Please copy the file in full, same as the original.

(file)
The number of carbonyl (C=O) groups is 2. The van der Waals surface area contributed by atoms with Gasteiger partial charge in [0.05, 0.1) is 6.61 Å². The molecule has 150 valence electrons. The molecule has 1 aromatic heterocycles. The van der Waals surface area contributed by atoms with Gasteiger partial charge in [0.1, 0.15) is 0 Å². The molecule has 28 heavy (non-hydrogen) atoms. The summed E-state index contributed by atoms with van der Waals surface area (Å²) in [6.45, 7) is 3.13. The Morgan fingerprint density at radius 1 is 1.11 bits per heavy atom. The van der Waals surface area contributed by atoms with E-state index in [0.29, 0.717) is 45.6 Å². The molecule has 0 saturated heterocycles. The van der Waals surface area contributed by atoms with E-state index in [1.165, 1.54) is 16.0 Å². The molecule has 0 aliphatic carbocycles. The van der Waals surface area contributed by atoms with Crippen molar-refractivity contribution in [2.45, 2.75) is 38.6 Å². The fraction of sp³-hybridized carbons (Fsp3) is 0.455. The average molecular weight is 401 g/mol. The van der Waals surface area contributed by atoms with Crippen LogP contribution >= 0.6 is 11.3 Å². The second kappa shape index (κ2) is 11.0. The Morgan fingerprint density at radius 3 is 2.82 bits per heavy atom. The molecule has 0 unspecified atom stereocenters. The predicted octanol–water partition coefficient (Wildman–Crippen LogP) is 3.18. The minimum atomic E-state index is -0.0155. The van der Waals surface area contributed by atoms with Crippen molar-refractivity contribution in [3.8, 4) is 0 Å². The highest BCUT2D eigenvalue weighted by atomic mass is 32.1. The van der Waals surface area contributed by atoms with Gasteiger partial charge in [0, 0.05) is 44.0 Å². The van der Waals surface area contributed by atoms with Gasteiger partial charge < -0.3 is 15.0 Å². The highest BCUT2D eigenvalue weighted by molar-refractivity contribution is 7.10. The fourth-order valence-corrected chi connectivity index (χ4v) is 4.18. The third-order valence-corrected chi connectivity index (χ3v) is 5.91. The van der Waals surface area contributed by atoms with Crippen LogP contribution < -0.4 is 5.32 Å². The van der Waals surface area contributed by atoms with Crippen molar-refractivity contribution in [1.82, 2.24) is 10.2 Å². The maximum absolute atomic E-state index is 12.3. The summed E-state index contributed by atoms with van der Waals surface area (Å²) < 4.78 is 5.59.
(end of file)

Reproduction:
The number of carbonyl (C=O) groups is 2. The van der Waals surface area contributed by atoms with Gasteiger partial charge in [0.05, 0.1) is 6.61 Å². The molecule has 150 valence electrons. The molecule has 1 aromatic heterocycles. The van der Waals surface area contributed by atoms with Gasteiger partial charge in [0.1, 0.15) is 0 Å². The molecule has 28 heavy (non-hydrogen) atoms. The summed E-state index contributed by atoms with van der Waals surface area (Å²) in [6.45, 7) is 3.13. The Morgan fingerprint density at radius 1 is 1.11 bits per heavy atom. The van der Waals surface area contributed by atoms with E-state index in [0.29, 0.717) is 45.6 Å². The molecule has 0 saturated heterocycles. The van der Waals surface area contributed by atoms with E-state index in [1.165, 1.54) is 16.0 Å². The molecule has 0 aliphatic carbocycles. The van der Waals surface area contributed by atoms with Crippen molar-refractivity contribution in [2.45, 2.75) is 38.6 Å². The fraction of sp³-hybridized carbons (Fsp3) is 0.455. The average molecular weight is 401 g/mol. The van der Waals surface area contributed by atoms with Crippen LogP contribution >= 0.6 is 11.3 Å². The second kappa shape index (κ2) is 11.0. The Morgan fingerprint density at radius 3 is 2.82 bits per heavy atom. The molecule has 0 unspecified atom stereocenters. The predicted octanol–water partition coefficient (Wildman–Crippen LogP) is 3.18. The minimum atomic E-state index is -0.0155. The van der Waals surface area contributed by atoms with Crippen molar-refractivity contribution in [3.8, 4) is 0 Å². The highest BCUT2D eigenvalue weighted by atomic mass is 32.1. The van der Waals surface area contributed by atoms with Gasteiger partial charge in [0, 0.05) is 44.0 Å². The van der Waals surface area contributed by atoms with Gasteiger partial charge < -0.3 is 15.0 Å². The highest BCUT2D eigenvalue weighted by molar-refractivity contribution is 7.10. The fourth-order valence-corrected chi connectivity index (χ4v) is 4.18. The third-order valence-corrected chi connectivity index (χ3v) is 5.91. The van der Waals surface area contributed by atoms with Crippen LogP contribution < -0.4 is 5.32 Å². The van der Waals surface area contributed by atoms with Crippen molar-refractivity contribution in [1.82, 2.24) is 10.2 Å². The maximum absolute atomic E-state index is 12.3. The summed E-state index contributed by atoms with van der Waals surface area (Å²) < 4.78 is 5.59.